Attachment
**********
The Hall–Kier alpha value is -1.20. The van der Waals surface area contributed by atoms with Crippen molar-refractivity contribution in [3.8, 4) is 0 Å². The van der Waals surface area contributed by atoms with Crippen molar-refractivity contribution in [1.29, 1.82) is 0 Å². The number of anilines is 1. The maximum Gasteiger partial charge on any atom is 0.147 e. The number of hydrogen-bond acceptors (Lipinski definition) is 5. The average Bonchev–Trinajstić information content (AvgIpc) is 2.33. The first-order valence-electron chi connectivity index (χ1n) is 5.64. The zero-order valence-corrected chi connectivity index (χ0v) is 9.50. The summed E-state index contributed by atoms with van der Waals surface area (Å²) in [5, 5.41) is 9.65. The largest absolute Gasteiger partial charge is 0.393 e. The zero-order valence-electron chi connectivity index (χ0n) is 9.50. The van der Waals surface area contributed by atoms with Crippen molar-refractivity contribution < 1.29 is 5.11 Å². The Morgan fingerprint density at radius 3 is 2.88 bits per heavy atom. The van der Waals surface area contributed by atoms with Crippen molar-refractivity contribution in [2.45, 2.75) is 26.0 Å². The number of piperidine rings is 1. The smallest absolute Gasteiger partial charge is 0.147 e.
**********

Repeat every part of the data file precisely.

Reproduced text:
The Hall–Kier alpha value is -1.20. The van der Waals surface area contributed by atoms with Crippen molar-refractivity contribution in [3.8, 4) is 0 Å². The van der Waals surface area contributed by atoms with Crippen molar-refractivity contribution in [1.29, 1.82) is 0 Å². The number of anilines is 1. The maximum Gasteiger partial charge on any atom is 0.147 e. The number of hydrogen-bond acceptors (Lipinski definition) is 5. The average Bonchev–Trinajstić information content (AvgIpc) is 2.33. The first-order valence-electron chi connectivity index (χ1n) is 5.64. The zero-order valence-corrected chi connectivity index (χ0v) is 9.50. The summed E-state index contributed by atoms with van der Waals surface area (Å²) in [5, 5.41) is 9.65. The largest absolute Gasteiger partial charge is 0.393 e. The zero-order valence-electron chi connectivity index (χ0n) is 9.50. The van der Waals surface area contributed by atoms with Crippen molar-refractivity contribution < 1.29 is 5.11 Å². The Morgan fingerprint density at radius 3 is 2.88 bits per heavy atom. The van der Waals surface area contributed by atoms with Crippen molar-refractivity contribution in [2.45, 2.75) is 26.0 Å². The number of piperidine rings is 1. The smallest absolute Gasteiger partial charge is 0.147 e.